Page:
Lipton’s Journal/December 17, 1954/61
I learned a practical matter the other day. When negotiations are going on, the Order of Procedure determines to a great degree whether one will get one’s point or not. It is critical whether one takes up first the items one is bound to win on or to lose on, depending on the psychology of the opponents and the totality of the situation. So in the U.N. when they argue whether a question is procedural or substantial,
there is no mere waste of words among diplomats. They are wrestling for what makes the victory. Their sensitivity to manipulation is as acute as a hipster’s ear for jazz. Essentially they are grasping abstract relations. So, too, for politicians, political leaders, athletes, etc. There is no such thing as a big or an important man who does not have some special sensitivity. That is why, try as we will, we are always obliged to respect big men. No matter how corrupt, they have the special sensitivity, one way or another, which makes for greatness. That’s why Bob always adores “name” people. It’s far from simple snobbery. He recognizes their special sensitivity.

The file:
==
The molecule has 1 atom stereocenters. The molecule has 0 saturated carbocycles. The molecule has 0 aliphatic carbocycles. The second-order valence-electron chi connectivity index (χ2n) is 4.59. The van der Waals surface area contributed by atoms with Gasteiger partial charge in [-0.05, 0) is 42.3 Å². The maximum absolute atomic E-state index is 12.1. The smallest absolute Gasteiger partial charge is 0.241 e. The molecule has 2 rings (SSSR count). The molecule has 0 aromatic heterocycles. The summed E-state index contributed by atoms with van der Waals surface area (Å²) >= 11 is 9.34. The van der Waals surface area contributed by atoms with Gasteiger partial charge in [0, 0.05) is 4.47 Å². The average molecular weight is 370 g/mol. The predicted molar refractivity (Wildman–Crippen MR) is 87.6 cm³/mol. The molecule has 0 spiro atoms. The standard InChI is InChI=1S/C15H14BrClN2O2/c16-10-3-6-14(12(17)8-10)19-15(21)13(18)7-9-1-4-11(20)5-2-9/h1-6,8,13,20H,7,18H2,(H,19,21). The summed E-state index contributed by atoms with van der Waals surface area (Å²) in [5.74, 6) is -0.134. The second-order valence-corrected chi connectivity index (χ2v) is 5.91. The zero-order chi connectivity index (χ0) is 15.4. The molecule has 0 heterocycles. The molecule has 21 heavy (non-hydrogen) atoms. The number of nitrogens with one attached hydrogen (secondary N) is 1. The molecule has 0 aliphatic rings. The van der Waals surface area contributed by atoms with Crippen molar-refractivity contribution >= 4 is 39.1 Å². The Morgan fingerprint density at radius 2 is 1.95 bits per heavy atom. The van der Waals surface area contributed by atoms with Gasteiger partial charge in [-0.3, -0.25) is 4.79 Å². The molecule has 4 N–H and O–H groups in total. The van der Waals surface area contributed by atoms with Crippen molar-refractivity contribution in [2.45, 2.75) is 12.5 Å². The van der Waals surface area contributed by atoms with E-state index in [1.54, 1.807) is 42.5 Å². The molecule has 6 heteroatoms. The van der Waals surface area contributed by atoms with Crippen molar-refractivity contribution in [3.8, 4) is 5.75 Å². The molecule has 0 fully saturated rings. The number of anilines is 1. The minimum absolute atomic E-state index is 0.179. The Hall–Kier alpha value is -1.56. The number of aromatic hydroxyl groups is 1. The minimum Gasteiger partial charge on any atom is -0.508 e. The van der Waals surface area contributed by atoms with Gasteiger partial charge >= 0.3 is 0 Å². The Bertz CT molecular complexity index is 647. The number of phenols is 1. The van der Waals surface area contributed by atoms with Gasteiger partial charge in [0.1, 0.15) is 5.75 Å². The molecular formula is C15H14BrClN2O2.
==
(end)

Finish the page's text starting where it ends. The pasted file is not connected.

- A prominent Baltimore psychoanalyst and writer, Robert Lindner (1914 – 1956) became acquainted with Mailer after reading Lindner’s 1952 sharp critique of current psychoanalytic practice, Prescription for Rebellion (1952), published by Mailer’s publisher, Rinehart. The letter, which contained both praise and criticism for Lindner’s ideas, led to a close friendship over the next four years, including many visits and the sharing of work, including Lipton’s. See extended note on entry 56.